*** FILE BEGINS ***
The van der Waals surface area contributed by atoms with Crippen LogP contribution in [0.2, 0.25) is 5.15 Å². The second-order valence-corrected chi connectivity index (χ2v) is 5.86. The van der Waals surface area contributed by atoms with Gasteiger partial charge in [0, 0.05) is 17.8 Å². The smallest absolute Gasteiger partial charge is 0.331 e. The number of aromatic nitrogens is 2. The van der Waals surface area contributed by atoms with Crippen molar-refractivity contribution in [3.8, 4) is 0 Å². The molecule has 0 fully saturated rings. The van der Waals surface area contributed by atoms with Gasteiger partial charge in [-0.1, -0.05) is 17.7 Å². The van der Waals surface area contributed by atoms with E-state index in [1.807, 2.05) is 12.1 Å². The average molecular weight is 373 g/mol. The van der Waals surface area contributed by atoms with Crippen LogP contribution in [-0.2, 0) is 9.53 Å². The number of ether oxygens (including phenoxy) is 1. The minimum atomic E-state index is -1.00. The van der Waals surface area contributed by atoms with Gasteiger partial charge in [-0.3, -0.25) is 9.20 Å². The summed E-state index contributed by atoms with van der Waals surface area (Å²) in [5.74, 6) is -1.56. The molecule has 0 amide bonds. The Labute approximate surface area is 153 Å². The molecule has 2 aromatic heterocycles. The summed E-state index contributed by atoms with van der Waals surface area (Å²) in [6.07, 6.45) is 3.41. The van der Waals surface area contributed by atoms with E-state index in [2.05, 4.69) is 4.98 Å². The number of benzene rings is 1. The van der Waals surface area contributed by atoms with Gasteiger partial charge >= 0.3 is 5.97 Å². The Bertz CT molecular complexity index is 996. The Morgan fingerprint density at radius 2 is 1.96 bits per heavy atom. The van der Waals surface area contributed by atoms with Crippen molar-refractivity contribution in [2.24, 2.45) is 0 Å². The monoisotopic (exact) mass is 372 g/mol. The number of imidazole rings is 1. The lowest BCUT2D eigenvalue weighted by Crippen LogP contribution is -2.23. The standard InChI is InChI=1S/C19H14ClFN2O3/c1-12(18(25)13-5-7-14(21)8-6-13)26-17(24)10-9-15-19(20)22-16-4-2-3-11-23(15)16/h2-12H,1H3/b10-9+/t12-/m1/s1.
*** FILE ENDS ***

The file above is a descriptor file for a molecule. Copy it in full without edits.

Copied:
The van der Waals surface area contributed by atoms with Crippen LogP contribution in [0.2, 0.25) is 5.15 Å². The second-order valence-corrected chi connectivity index (χ2v) is 5.86. The van der Waals surface area contributed by atoms with Gasteiger partial charge in [0, 0.05) is 17.8 Å². The smallest absolute Gasteiger partial charge is 0.331 e. The number of aromatic nitrogens is 2. The van der Waals surface area contributed by atoms with Crippen molar-refractivity contribution in [3.8, 4) is 0 Å². The molecule has 0 fully saturated rings. The van der Waals surface area contributed by atoms with Gasteiger partial charge in [-0.1, -0.05) is 17.7 Å². The van der Waals surface area contributed by atoms with E-state index in [1.807, 2.05) is 12.1 Å². The average molecular weight is 373 g/mol. The van der Waals surface area contributed by atoms with Crippen LogP contribution in [-0.2, 0) is 9.53 Å². The number of ether oxygens (including phenoxy) is 1. The minimum atomic E-state index is -1.00. The van der Waals surface area contributed by atoms with Gasteiger partial charge in [-0.3, -0.25) is 9.20 Å². The summed E-state index contributed by atoms with van der Waals surface area (Å²) in [5.74, 6) is -1.56. The molecule has 0 amide bonds. The Labute approximate surface area is 153 Å². The molecule has 2 aromatic heterocycles. The summed E-state index contributed by atoms with van der Waals surface area (Å²) in [6.07, 6.45) is 3.41. The van der Waals surface area contributed by atoms with E-state index in [2.05, 4.69) is 4.98 Å². The number of benzene rings is 1. The van der Waals surface area contributed by atoms with Gasteiger partial charge >= 0.3 is 5.97 Å². The Bertz CT molecular complexity index is 996. The Morgan fingerprint density at radius 2 is 1.96 bits per heavy atom. The van der Waals surface area contributed by atoms with Crippen molar-refractivity contribution in [2.24, 2.45) is 0 Å². The monoisotopic (exact) mass is 372 g/mol. The number of imidazole rings is 1. The lowest BCUT2D eigenvalue weighted by Crippen LogP contribution is -2.23. The standard InChI is InChI=1S/C19H14ClFN2O3/c1-12(18(25)13-5-7-14(21)8-6-13)26-17(24)10-9-15-19(20)22-16-4-2-3-11-23(15)16/h2-12H,1H3/b10-9+/t12-/m1/s1.